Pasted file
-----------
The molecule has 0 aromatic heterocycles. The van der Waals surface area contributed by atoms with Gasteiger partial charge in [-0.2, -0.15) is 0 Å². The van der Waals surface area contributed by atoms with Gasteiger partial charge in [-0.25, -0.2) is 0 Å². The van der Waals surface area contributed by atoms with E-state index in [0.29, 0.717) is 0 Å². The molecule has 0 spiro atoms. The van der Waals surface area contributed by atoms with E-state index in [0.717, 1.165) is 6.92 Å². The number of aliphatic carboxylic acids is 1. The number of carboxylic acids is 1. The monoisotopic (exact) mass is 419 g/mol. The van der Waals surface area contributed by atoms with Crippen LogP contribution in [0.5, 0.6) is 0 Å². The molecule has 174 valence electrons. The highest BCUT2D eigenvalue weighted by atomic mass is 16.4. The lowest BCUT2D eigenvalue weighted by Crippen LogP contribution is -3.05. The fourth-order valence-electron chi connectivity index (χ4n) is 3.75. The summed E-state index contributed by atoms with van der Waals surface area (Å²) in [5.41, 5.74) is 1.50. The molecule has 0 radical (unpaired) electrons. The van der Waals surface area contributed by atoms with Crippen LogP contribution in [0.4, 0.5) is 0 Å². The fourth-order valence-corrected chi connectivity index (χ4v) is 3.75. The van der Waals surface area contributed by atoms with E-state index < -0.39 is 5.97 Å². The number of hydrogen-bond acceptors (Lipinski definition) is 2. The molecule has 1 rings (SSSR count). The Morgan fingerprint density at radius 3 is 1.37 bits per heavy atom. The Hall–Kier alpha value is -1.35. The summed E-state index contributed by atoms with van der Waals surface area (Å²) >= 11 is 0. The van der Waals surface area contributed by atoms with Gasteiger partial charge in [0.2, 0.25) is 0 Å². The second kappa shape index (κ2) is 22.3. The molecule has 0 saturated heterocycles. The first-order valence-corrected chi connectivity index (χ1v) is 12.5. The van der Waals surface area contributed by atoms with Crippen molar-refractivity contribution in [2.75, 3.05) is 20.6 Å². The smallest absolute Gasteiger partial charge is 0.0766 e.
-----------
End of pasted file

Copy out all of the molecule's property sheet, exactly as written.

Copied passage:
The molecule has 0 aromatic heterocycles. The van der Waals surface area contributed by atoms with Gasteiger partial charge in [-0.2, -0.15) is 0 Å². The van der Waals surface area contributed by atoms with Gasteiger partial charge in [-0.25, -0.2) is 0 Å². The van der Waals surface area contributed by atoms with E-state index in [0.29, 0.717) is 0 Å². The molecule has 0 spiro atoms. The van der Waals surface area contributed by atoms with E-state index in [0.717, 1.165) is 6.92 Å². The number of aliphatic carboxylic acids is 1. The number of carboxylic acids is 1. The monoisotopic (exact) mass is 419 g/mol. The van der Waals surface area contributed by atoms with Crippen LogP contribution in [0.5, 0.6) is 0 Å². The molecule has 174 valence electrons. The highest BCUT2D eigenvalue weighted by atomic mass is 16.4. The lowest BCUT2D eigenvalue weighted by Crippen LogP contribution is -3.05. The fourth-order valence-electron chi connectivity index (χ4n) is 3.75. The summed E-state index contributed by atoms with van der Waals surface area (Å²) in [5.41, 5.74) is 1.50. The molecule has 0 radical (unpaired) electrons. The van der Waals surface area contributed by atoms with Crippen LogP contribution in [0.4, 0.5) is 0 Å². The fourth-order valence-corrected chi connectivity index (χ4v) is 3.75. The van der Waals surface area contributed by atoms with E-state index < -0.39 is 5.97 Å². The number of hydrogen-bond acceptors (Lipinski definition) is 2. The molecule has 1 rings (SSSR count). The Morgan fingerprint density at radius 3 is 1.37 bits per heavy atom. The Hall–Kier alpha value is -1.35. The summed E-state index contributed by atoms with van der Waals surface area (Å²) >= 11 is 0. The van der Waals surface area contributed by atoms with Gasteiger partial charge in [0.2, 0.25) is 0 Å². The second kappa shape index (κ2) is 22.3. The molecule has 0 saturated heterocycles. The first-order valence-corrected chi connectivity index (χ1v) is 12.5. The van der Waals surface area contributed by atoms with Crippen molar-refractivity contribution in [2.75, 3.05) is 20.6 Å². The smallest absolute Gasteiger partial charge is 0.0766 e.